Card of the Moment #29
June 10th, 2010 by slangon

So the Mets were rained out last night. They’ve got a day/night double header today with Padres. I’m a little annoyed by that just because, although I do have radio at work that I can listen to game on, I never seem to be able to listen to the game from start to finish. It’s especially annoying that Johan is pitching today, so I really wanted to listen to or watch the game. Oh well. Damn you, Mother Nature. On a separate note, I love that the Padres are rocking the Swinging Friar sleeve patches. Now if they’d only bring back the old McDonalds uniforms.

1958 Topps #424 Larry Doby

As you probably recollect, this was one of the cards that Chris from Project ’62 generously traded me for a pile of custom cards. I gotta say, I was not expecting a card this nice, but I sort of like that method of trading. You know, where someone says I’ll send you something cool, but they don’t tell you what it is. To me, it adds that excitement of the unknown that you get from busting a pack.

But on to this Larry Doby card.

I’ve mentioned in the past about how when I was collecting cards the first time around, when I was between about 8 and 11 years old, I used to go to this card shop when they had boxes of vintage commons. Some of the very first of those vintage cards that I ever bought were from the ’58 set. I think they were Irv Noren and Lou Skizas. Because of that, although the ’58 set isn’t necessarily my favorite of the 50’s sets, it does hold a special place in my heart. To me it looks like what I feel a vintage card should look like.

And it doesn’t hurt that it’s a Hall of Famer. Also, I know that Chief Wahoo isn’t necessarily politically correct, but I can’t help but like him. He just looks like a crazy man.

As I mentioned in the post about the trade that got me this card, I was psyched that Larry was from New Jersey. I was born and raised in the Garden State and am pretty fascinated by it’s history and famous people who grew up here. Although a bunch of ball players have called Jersey home, only 5 members of the Hall of Fame grew up here.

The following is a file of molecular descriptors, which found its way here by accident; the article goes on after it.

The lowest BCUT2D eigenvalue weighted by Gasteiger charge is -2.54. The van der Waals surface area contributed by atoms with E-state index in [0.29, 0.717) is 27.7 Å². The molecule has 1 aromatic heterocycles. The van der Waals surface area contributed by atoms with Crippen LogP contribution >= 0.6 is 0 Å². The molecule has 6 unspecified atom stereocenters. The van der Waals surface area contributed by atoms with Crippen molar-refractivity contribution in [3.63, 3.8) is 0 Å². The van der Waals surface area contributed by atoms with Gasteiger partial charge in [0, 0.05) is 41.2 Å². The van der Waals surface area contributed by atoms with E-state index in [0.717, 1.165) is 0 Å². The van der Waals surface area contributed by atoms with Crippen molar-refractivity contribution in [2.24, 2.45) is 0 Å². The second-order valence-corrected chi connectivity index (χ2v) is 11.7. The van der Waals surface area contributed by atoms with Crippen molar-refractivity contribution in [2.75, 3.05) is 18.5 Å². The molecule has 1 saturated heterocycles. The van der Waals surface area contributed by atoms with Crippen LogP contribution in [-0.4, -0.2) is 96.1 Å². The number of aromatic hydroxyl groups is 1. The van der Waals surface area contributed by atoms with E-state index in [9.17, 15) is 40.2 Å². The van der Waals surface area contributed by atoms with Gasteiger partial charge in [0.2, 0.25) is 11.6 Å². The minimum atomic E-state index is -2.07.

Another link that Larry has to New Jersey is that fact that before he signed with the Indians in 1947, he played for the Negro National League Newark Eagles from 1942-1946, excluding ’44 and ’45 when he served in the Navy. When he rejoined the team in 1946, he played alongside fellow future Hall of Famer Monte Irvin and helped the Eagles win the Negro League World Series.

Of course, Larry’s real claim to fame is being the man who broke the color barrier in the American League. He was signed to the Cleveland Indians on July 2, 1947 by Bill Veeck, 11 weeks after Jackie Robinson played his first game for the Dodgers. He didn’t have the same initial impact that Robinson had, going 5 for 32 in 29 games in his rookie year. He did, however play and important role in Clevelands 1948 World Series run, batting .301 with 14 homers and 66 RBI. In the World Series that year, he hit .318 and became the first black player to hit a home run in World Series history.

On a sort of sad side note, although Doby is known for breaking the color barrier in the American League, he’s always played second fiddle to Jackie Robinson. At the time that Major League Baseball retired Robinsons number in 1997, Sports Illustrated published an editorial piece pointing out that Larry went through the same problems that Jackie did, without the same media attention and support. According to his Wikipedia page, the writers of The Great American Baseball Card Book included a picture of Doby’s baseball card and said that being the second black ballplayer was, in the minds of the press, akin to being “the second man to invent the telephone.”

After his playing career, Doby became a coach for the Expos and the Indians and in mid-1978 the manager of the Chicago White Sox. Coincidentally, he was the 2nd black manager in the Majors, behind Frank Robinson.

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